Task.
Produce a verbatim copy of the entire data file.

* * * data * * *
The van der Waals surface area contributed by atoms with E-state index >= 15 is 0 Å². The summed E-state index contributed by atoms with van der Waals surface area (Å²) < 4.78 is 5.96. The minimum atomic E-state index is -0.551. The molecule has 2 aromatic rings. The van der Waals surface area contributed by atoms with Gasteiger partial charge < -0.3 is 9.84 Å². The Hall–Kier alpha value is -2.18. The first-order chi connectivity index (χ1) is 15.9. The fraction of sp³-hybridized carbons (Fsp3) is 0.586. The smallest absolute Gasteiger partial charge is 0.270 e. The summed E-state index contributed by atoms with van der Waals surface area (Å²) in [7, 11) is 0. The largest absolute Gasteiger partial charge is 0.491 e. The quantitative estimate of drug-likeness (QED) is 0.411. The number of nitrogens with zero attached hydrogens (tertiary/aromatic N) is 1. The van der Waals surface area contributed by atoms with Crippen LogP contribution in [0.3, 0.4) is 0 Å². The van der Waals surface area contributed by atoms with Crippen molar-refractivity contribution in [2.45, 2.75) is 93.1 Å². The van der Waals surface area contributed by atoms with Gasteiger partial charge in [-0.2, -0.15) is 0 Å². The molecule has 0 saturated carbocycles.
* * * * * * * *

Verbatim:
The van der Waals surface area contributed by atoms with E-state index >= 15 is 0 Å². The summed E-state index contributed by atoms with van der Waals surface area (Å²) < 4.78 is 5.96. The minimum atomic E-state index is -0.551. The molecule has 2 aromatic rings. The van der Waals surface area contributed by atoms with Gasteiger partial charge < -0.3 is 9.84 Å². The Hall–Kier alpha value is -2.18. The first-order chi connectivity index (χ1) is 15.9. The fraction of sp³-hybridized carbons (Fsp3) is 0.586. The smallest absolute Gasteiger partial charge is 0.270 e. The summed E-state index contributed by atoms with van der Waals surface area (Å²) in [7, 11) is 0. The largest absolute Gasteiger partial charge is 0.491 e. The quantitative estimate of drug-likeness (QED) is 0.411. The number of nitrogens with zero attached hydrogens (tertiary/aromatic N) is 1. The van der Waals surface area contributed by atoms with Crippen LogP contribution in [0.3, 0.4) is 0 Å². The van der Waals surface area contributed by atoms with Crippen molar-refractivity contribution in [2.45, 2.75) is 93.1 Å². The van der Waals surface area contributed by atoms with Gasteiger partial charge in [-0.2, -0.15) is 0 Å². The molecule has 0 saturated carbocycles.